So after all the fuss before Sun and Google’s press announcement yesterday evening, the truth turned out to be a lot less exciting than the speculation that preceded it. Here the US editor of our sister publication ComputerWire, Kevin Murphy, explains what they did – and just as importantly what they did not – announce.
Sun Microsystems wants to be cool again, and it has signed up Google to help it. That’s the biggest takeaway from yesterday’s much-ballyhooed joint press conference, in which the chief executives of both companies made vague promises to work together and revealed almost nothing about their plans, if indeed they have any. [Image: Sun’s McNealy and Google’s Schmidt at the conference yesterday, announcing the Google Toolbar distribution deal.]
The substance: Sun has agreed to distribute Google Toolbar as an optional add-on when people download the Java Runtime Environment from java.com, and the two companies will “explore opportunities” to promote OpenOffice.
Everything else is speculation, and speculation that Sun boss Scott McNealy seemed particularly keen to promote.
“You could speculate all day long about all the different places and ways we could go and work together, and they’re all legitimate speculation,” he said, when one reporter pushed him unsuccessfully to put some meat on the PR skeleton.
The announcement that Google and Sun are buddies is not insignificant, however. Longer term, indications are that the companies will collaborate on some kind of platform play. That’s what they want us to think, anyway, and it’s evidently what we want to believe.
“Will these products be enough to replace Windows?” one reporter, from a widely read non-technical publication, asked eagerly.
“So tell us all about this new operating system you’re going to build,” asked another, with a knowing smile in his voice.
Somehow, somewhere, the media has got it into its head that Google is a whisker from blowing away Microsoft’s operating system monopoly, and no amount of announcing trivial software distribution deals is going to dilute that consensus.
“We’re in the end user search business,” Google boss Eric Schmidt said plainly, in one of the press conference’s occasional moments of clarity.
Another came when McNealy said: “We, a long time, ago were pretty hot, then the bubble kinda burst, and we’ve been kinda retooling and re-strategizing and making a very aggressive push to take back Wall Street.”
“We were the hot web server, we were the dot in dot-com in the olden days, and we want to take it back,” he said. “What better way to make a statement than to partner with the leader of web services here with Google.”
The deal “sends a very clear message to internet service providers, to web sites, to big scalable web sites, that we’ve got the technology” McNealy suggested, hopefully.
Even though Sun will distribute the toolbar, it is telling that this part of the arrangement is not quid pro quo. Schmidt admitted that it would “make sense” for Google to distribute Sun’s technology, the JRE maybe, but the company will not.
Sun appears to be exhibiting the same kind of mentality as some of Google’s print advertisers, who believe that being associated with the Google brand, even just as an advertiser, is good for business, and are willing to pay for the privilege.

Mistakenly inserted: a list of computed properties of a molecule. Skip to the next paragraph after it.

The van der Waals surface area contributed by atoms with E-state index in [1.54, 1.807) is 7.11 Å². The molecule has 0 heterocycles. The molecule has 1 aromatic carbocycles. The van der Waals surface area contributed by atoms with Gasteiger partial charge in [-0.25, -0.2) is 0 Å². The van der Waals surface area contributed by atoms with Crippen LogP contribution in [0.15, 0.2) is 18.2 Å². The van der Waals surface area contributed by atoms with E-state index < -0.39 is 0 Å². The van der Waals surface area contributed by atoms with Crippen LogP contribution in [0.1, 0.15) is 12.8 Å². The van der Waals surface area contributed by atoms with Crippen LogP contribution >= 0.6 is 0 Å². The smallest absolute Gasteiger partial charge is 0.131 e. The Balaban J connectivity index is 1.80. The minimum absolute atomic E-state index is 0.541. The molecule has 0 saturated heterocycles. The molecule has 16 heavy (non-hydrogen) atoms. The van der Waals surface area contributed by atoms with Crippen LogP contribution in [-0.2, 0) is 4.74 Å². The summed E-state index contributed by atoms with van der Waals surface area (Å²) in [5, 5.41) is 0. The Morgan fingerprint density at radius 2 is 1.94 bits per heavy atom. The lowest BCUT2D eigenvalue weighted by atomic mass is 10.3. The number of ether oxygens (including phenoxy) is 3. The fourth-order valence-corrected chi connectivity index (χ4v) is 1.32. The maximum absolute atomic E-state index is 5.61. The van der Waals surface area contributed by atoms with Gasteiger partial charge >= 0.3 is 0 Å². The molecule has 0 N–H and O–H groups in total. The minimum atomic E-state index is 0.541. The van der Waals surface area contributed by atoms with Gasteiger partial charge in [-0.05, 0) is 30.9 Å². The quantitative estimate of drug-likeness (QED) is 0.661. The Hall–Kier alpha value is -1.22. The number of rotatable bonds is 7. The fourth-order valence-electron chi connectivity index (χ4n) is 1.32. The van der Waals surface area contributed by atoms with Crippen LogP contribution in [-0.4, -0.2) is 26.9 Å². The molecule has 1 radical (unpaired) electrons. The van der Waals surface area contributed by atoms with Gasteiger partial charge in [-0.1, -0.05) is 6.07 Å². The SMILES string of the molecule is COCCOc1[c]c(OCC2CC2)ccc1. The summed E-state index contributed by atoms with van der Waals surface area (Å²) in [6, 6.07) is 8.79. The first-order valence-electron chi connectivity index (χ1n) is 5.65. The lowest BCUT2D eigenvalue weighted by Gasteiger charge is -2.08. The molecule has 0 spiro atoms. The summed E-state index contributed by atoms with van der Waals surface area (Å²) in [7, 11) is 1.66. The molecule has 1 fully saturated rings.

McNealy spun it the other way. “What Netscape did for the Java runtime we believe the JRE can now do for the Google Toolbar,” he said. Schmidt added that he expects tens of millions of additional Toolbar downloads from the Sun deal.
As unexpectedly dull as yesterday’s news was, it is the potential future developments that Google getting into bed with Sun could produce that are gathering all the interest.
The companies’ promise to “explore opportunities to promote and enhance Sun technologies, like the Java Runtime Environment and the OpenOffice.org productivity suite” gives the best indicator of where they could be headed in the medium term.
No specifics were given, and suggestions that Google may make a hosted web services version of OpenOffice available, maybe using the Ajax application development technique, were not directly addressed.
That notion was probably a long shot, given Google doesn’t even natively support OpenOffice’s OpenDocument Format in its Google Desktop search application.
The two companies do appear to be aligned on the future of computing. That is to say, McNealy and Sun president Jonathan Schwartz rolled out their time-tested “network is the computer” theories, and Schmidt was sitting on the same stage not disagreeing.
McNealy, an ice hockey fan, said the companies are aligning on “where the puck is going, not where the puck has been, in terms of a platform environment. It’s back to the future — the network is the computer”.
Schwartz observed that Google has made a habit of exposing application programming interfaces for most of its applications, allowing developers to extend them.
“As Google looks to expose more and more APIs, as they are in the Java Community Process for a reason, they’re looking to make sure the platform evolves in an interesting way for them, there’s lot of opportunity,” he said. “Web services are becoming programming platforms.”
The implications, unlikely as they still seem, were clear — Microsoft had better watch out because in future we’re not going to need its software. Applications are all going to be hosted and thin-client and bandwidth will be so cheap it won’t matter.
“Basically, Windows is still the only remnant of the old client-server computing model and people still writing desktop .NET client-server applications,” McNealy said. “That’s so last millennium.”
There were a couple of other minor areas of partnership outlined during the press conference. Namely, Google is buying an undisclosed number of Sun servers, and Sun is buying an undisclosed amount of advertising on Google.